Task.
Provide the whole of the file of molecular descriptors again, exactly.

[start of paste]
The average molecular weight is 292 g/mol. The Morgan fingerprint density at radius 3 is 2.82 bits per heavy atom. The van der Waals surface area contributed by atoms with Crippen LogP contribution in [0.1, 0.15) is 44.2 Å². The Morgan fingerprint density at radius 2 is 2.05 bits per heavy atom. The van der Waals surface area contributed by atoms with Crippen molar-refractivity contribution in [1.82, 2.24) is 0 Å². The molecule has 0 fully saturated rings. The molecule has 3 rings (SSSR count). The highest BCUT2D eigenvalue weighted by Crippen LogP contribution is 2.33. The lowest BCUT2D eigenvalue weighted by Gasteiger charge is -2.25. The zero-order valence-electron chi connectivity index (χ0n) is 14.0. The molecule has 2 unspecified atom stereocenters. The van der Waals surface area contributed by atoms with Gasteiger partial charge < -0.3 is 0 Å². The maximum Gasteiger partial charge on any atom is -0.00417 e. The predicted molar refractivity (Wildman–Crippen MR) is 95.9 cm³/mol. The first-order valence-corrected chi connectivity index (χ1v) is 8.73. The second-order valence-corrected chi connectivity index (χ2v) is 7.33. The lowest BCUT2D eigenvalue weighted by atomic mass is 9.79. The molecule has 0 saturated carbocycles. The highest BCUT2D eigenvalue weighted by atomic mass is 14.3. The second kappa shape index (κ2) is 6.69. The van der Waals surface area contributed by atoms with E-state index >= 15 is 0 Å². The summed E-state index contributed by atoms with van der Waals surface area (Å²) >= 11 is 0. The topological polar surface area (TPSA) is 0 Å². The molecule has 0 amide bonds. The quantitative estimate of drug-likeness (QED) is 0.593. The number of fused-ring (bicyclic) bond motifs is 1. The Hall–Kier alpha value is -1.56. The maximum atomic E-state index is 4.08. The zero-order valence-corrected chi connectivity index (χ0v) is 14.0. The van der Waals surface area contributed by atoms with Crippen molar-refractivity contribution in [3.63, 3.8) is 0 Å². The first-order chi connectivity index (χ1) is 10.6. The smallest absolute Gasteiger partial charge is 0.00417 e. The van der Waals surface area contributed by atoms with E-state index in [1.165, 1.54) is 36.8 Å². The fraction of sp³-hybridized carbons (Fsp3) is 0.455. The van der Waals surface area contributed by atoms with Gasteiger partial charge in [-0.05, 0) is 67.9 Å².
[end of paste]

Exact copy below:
The average molecular weight is 292 g/mol. The Morgan fingerprint density at radius 3 is 2.82 bits per heavy atom. The van der Waals surface area contributed by atoms with Crippen LogP contribution in [0.1, 0.15) is 44.2 Å². The Morgan fingerprint density at radius 2 is 2.05 bits per heavy atom. The van der Waals surface area contributed by atoms with Crippen molar-refractivity contribution in [1.82, 2.24) is 0 Å². The molecule has 0 fully saturated rings. The molecule has 3 rings (SSSR count). The highest BCUT2D eigenvalue weighted by Crippen LogP contribution is 2.33. The lowest BCUT2D eigenvalue weighted by Gasteiger charge is -2.25. The zero-order valence-electron chi connectivity index (χ0n) is 14.0. The molecule has 2 unspecified atom stereocenters. The van der Waals surface area contributed by atoms with Gasteiger partial charge < -0.3 is 0 Å². The maximum Gasteiger partial charge on any atom is -0.00417 e. The predicted molar refractivity (Wildman–Crippen MR) is 95.9 cm³/mol. The first-order valence-corrected chi connectivity index (χ1v) is 8.73. The second-order valence-corrected chi connectivity index (χ2v) is 7.33. The lowest BCUT2D eigenvalue weighted by atomic mass is 9.79. The molecule has 0 saturated carbocycles. The highest BCUT2D eigenvalue weighted by atomic mass is 14.3. The second kappa shape index (κ2) is 6.69. The van der Waals surface area contributed by atoms with E-state index >= 15 is 0 Å². The summed E-state index contributed by atoms with van der Waals surface area (Å²) >= 11 is 0. The topological polar surface area (TPSA) is 0 Å². The molecule has 0 amide bonds. The quantitative estimate of drug-likeness (QED) is 0.593. The number of fused-ring (bicyclic) bond motifs is 1. The Hall–Kier alpha value is -1.56. The maximum atomic E-state index is 4.08. The zero-order valence-corrected chi connectivity index (χ0v) is 14.0. The van der Waals surface area contributed by atoms with Crippen molar-refractivity contribution in [3.63, 3.8) is 0 Å². The first-order chi connectivity index (χ1) is 10.6. The smallest absolute Gasteiger partial charge is 0.00417 e. The van der Waals surface area contributed by atoms with E-state index in [1.165, 1.54) is 36.8 Å². The fraction of sp³-hybridized carbons (Fsp3) is 0.455. The van der Waals surface area contributed by atoms with Gasteiger partial charge in [-0.05, 0) is 67.9 Å².